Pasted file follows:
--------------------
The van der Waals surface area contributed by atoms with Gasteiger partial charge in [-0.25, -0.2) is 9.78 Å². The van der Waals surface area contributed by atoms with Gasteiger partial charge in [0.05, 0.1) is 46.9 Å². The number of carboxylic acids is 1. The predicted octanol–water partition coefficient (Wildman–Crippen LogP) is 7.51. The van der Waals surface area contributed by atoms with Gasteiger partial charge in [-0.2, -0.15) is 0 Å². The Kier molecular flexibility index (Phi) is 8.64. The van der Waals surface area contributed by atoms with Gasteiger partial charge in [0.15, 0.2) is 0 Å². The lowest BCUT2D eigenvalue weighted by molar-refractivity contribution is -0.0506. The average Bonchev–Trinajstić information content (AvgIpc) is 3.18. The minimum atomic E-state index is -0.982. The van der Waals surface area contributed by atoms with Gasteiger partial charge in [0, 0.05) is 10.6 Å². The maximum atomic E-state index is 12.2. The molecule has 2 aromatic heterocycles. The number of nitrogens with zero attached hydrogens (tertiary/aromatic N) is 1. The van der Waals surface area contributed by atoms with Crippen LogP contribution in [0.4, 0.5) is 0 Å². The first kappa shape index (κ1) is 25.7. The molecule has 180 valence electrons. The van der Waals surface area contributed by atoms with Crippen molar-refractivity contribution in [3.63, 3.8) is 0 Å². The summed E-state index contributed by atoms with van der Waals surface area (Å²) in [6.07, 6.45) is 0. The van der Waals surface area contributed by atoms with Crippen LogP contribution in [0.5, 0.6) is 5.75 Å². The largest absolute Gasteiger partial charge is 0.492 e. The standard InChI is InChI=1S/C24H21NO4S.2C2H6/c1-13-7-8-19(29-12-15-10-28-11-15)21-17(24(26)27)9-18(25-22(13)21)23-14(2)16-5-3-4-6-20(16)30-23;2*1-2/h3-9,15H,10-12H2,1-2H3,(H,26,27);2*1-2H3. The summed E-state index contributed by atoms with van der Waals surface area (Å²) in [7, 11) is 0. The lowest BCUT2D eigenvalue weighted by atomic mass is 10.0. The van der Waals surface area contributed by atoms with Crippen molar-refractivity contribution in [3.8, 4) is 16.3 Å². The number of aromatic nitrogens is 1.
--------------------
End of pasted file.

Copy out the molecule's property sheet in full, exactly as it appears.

The van der Waals surface area contributed by atoms with Gasteiger partial charge in [-0.25, -0.2) is 9.78 Å². The van der Waals surface area contributed by atoms with Gasteiger partial charge in [0.05, 0.1) is 46.9 Å². The number of carboxylic acids is 1. The predicted octanol–water partition coefficient (Wildman–Crippen LogP) is 7.51. The van der Waals surface area contributed by atoms with Gasteiger partial charge in [-0.2, -0.15) is 0 Å². The Kier molecular flexibility index (Phi) is 8.64. The van der Waals surface area contributed by atoms with Gasteiger partial charge in [0.15, 0.2) is 0 Å². The lowest BCUT2D eigenvalue weighted by molar-refractivity contribution is -0.0506. The average Bonchev–Trinajstić information content (AvgIpc) is 3.18. The minimum atomic E-state index is -0.982. The van der Waals surface area contributed by atoms with Gasteiger partial charge in [0, 0.05) is 10.6 Å². The maximum atomic E-state index is 12.2. The molecule has 2 aromatic heterocycles. The number of nitrogens with zero attached hydrogens (tertiary/aromatic N) is 1. The van der Waals surface area contributed by atoms with Crippen LogP contribution in [0.4, 0.5) is 0 Å². The first kappa shape index (κ1) is 25.7. The molecule has 180 valence electrons. The van der Waals surface area contributed by atoms with Crippen molar-refractivity contribution in [3.63, 3.8) is 0 Å². The summed E-state index contributed by atoms with van der Waals surface area (Å²) in [6.07, 6.45) is 0. The van der Waals surface area contributed by atoms with Crippen LogP contribution in [0.5, 0.6) is 5.75 Å². The largest absolute Gasteiger partial charge is 0.492 e. The standard InChI is InChI=1S/C24H21NO4S.2C2H6/c1-13-7-8-19(29-12-15-10-28-11-15)21-17(24(26)27)9-18(25-22(13)21)23-14(2)16-5-3-4-6-20(16)30-23;2*1-2/h3-9,15H,10-12H2,1-2H3,(H,26,27);2*1-2H3. The summed E-state index contributed by atoms with van der Waals surface area (Å²) in [7, 11) is 0. The lowest BCUT2D eigenvalue weighted by atomic mass is 10.0. The van der Waals surface area contributed by atoms with Crippen molar-refractivity contribution in [3.8, 4) is 16.3 Å². The number of aromatic nitrogens is 1.